Faith Benedict was looking for a way to inspire the growing number of students in her ceramics class at Keuka College, and the result is a new exhibit: “Clay Connection,” featuring the work of eight regional potters and sculptors from Rochester to Syracuse.
Although most of the artists don’t personally know one another, they have in common a passion for creating art from the same original element: clay. And though each piece began in the same form—as a wet, misshapen lump—the variety of shapes, sizes, colors and uses of the pieces that result reflects the distinct styles and skills of each artist and further contrast just how dynamic clay itself can be.
The array of pieces now adorning new gallery space in Lightner Library even features a handful of collaborative works where two artists teamed together to display the contrast possible between large-scale pottery and small-scale sculpture. While Richard Aerni of Rochester fashioned the foundational jars or pedastals of each piece, Carolyn Dilcher-Stutz, also of Rochester, designed the intricate, hand-sized animals – birds, a deer – atop each one.
Nearby, other animals, particularly fish, serve as whimsical, cheery handles on several teapots crafted by John Smolenski of Skaneateles. The former Keuka College professor attended the School of American Craftsman at Rochester Institute of Technology, then served as artistic mentor to Benedict and other students during her undergraduate years before he went on to teach high school art in Skaneateles.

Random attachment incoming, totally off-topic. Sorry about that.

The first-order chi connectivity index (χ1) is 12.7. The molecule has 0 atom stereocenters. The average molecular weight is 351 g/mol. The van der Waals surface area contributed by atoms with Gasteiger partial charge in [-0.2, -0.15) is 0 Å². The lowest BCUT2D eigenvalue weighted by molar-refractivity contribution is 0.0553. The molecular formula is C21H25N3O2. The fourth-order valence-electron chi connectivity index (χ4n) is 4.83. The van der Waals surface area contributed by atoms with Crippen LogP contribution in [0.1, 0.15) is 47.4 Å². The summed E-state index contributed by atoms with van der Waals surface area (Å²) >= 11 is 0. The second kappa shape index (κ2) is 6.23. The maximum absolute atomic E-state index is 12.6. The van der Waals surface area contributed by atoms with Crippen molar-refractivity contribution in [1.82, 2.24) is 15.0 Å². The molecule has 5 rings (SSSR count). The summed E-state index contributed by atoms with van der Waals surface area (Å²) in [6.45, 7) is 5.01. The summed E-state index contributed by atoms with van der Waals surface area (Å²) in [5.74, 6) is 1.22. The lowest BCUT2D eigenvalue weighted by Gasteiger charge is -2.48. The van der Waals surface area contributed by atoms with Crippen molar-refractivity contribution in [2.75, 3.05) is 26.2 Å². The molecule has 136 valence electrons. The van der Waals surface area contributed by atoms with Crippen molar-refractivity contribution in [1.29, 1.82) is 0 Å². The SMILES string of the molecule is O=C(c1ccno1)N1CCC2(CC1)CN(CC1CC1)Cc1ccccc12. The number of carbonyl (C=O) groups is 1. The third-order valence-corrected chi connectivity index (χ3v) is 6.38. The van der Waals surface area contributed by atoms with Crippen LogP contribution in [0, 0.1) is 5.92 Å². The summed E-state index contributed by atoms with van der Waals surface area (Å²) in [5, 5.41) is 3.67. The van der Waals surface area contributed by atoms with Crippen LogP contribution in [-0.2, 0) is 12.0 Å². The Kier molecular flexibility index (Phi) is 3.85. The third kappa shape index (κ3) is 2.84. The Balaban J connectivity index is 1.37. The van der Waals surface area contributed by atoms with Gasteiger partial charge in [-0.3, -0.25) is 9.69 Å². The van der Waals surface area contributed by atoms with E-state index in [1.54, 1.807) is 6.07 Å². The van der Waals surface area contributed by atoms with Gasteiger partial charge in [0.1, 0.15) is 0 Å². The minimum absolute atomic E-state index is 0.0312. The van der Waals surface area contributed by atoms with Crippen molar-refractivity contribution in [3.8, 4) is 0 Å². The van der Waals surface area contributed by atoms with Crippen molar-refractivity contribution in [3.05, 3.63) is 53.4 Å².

The “Clay Connection” exhibit also features the work of husband-and-wife artists Ann Bliss and Steve Pilcher of Butternut Pottery in Jamesville, N.Y., along with Peter Valenti, and David Webster, both of Skaneateles, and Peter Gerbic of Middlesex. Light refreshments will be served at the artists’ reception held from 4:30 – 6 p.m. Thursday, Sept. 4 at the gallery inside Lightner Library, with a brief artists talk from Smolenski on the craft, starting at 5 p.m. The reception is open to the public and the gallery is open daily during library hours.
According to Benedict, her personal connections with potters such as Smolenski led to new connections with additional potters and sculptors until she had gathered eight masters of the craft. The show includes artists using traditional methods of firing high-temperature stoneware, as well as some who use a single-firing technique.
Peter Gerbic of South Hill Pottery in Middlesex has been working with clay since 1964 when he first started at the American School of Craftsmen at RIT, where he trained under the tutelage of renowned sculptor Frans Wildenhain. While initially trained in functional pottery, Gerbic said, like his “master” Wildenhain, he eventually moved into sculpture, even murals, which retain the same, brick-colored hue as the earthenware in which he specializes. Even its name, terra cotta, correlates to its nature as “baked earth.”